Did We Get the Temptation of Jesus Wrong? Part I

In this article, I argue that we have been too apt to accept ancient and popular interpretations of Jesus’ wilderness testing in Matthew 4:1-11. Three issues warrant a fresh interpretation: the translation of πειρασθῆναι, our understanding of Satan’s role in the narrative, and the relationship between the two “sons” of God, Jesus and Adam.

πειρασθῆναι Presents a Theological Problem  

The term πειρασθῆναι is defined in Louw Nida as “to endeavor or attempt to cause someone to sin—‘to tempt, to trap, to lead into temptation, temptation.’” However, the problem with translating ancient texts is that the receptor languages, in our case English, are subject to change. Living in a digital age, most of our congregations will simply perform a Google search to define terms, and if you seek to define “temptation” in Google, you will see the gloss, “the desire to do something, especially something wrong or unwise.” And this is problem: where the Greek usage and English usage at the time of Louw-Nida did not include an inner desire to sin, the current English idiom does. Did our Savior feel an inner desire to do something “wrong or unwise,” i.e. sinful? Because of the change in the receptor language, we should probably translate this term as “testing,” where Jesus was being pressured from an outside source to commit a sinful action, but felt no desire to do so. If we say that Jesus felt an inner desire to do any of these three actions, then by Jesus’ own high moral standards, he is guilty of sin. Our well-meaning congregants need to see the connection because too often they have made a direct correlation between this passage and the book of Hebrews to draw a false comfort which was never meant to be understood the way that they have. This brings us to the second issue with our passage.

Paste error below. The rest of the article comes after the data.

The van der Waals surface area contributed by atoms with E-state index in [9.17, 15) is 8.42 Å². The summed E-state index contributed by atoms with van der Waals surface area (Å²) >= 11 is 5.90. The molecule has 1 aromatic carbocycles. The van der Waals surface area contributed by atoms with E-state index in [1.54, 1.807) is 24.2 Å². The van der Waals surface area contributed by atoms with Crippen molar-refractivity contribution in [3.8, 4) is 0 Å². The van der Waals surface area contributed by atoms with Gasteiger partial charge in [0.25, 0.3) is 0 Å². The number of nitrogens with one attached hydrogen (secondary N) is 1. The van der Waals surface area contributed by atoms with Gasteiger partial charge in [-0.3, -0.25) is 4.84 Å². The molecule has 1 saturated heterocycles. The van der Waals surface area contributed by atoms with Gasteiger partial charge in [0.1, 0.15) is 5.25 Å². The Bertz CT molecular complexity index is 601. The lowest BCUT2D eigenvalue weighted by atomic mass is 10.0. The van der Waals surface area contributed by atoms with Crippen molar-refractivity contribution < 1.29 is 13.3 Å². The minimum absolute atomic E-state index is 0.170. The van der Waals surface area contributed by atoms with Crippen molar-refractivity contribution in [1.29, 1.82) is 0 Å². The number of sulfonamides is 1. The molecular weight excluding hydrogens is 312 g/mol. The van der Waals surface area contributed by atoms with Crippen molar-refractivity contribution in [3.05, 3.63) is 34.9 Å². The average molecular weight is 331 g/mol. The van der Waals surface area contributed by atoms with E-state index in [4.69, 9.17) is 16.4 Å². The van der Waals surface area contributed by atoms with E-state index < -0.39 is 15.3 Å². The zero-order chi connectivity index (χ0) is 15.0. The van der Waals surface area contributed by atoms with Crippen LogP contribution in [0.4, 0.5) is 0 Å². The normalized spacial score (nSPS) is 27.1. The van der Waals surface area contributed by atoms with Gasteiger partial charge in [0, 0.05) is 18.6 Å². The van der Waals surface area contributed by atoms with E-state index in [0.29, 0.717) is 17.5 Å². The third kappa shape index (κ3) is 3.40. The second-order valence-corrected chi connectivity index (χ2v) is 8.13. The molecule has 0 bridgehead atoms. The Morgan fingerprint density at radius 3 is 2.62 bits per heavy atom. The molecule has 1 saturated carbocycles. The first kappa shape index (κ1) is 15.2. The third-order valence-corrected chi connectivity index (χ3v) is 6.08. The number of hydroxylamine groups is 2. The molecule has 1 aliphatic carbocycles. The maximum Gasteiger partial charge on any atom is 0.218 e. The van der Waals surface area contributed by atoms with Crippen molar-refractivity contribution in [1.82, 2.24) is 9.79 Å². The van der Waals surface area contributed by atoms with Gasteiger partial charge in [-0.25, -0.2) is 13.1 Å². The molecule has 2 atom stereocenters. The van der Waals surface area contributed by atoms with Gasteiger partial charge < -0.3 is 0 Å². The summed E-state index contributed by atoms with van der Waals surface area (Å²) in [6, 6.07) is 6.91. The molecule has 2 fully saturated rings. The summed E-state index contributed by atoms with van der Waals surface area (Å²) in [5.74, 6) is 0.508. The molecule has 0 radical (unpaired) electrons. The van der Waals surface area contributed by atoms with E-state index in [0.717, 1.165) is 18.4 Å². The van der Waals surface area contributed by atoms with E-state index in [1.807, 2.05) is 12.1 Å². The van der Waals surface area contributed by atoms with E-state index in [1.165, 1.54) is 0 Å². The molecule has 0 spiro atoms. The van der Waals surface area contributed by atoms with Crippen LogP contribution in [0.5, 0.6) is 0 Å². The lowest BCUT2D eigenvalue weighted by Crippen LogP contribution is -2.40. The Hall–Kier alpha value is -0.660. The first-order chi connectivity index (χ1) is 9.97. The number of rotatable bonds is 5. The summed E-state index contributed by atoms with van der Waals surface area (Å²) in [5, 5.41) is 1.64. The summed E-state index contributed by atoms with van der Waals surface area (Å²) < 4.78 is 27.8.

The Testing of Jesus Is Not about How to Defeat Satan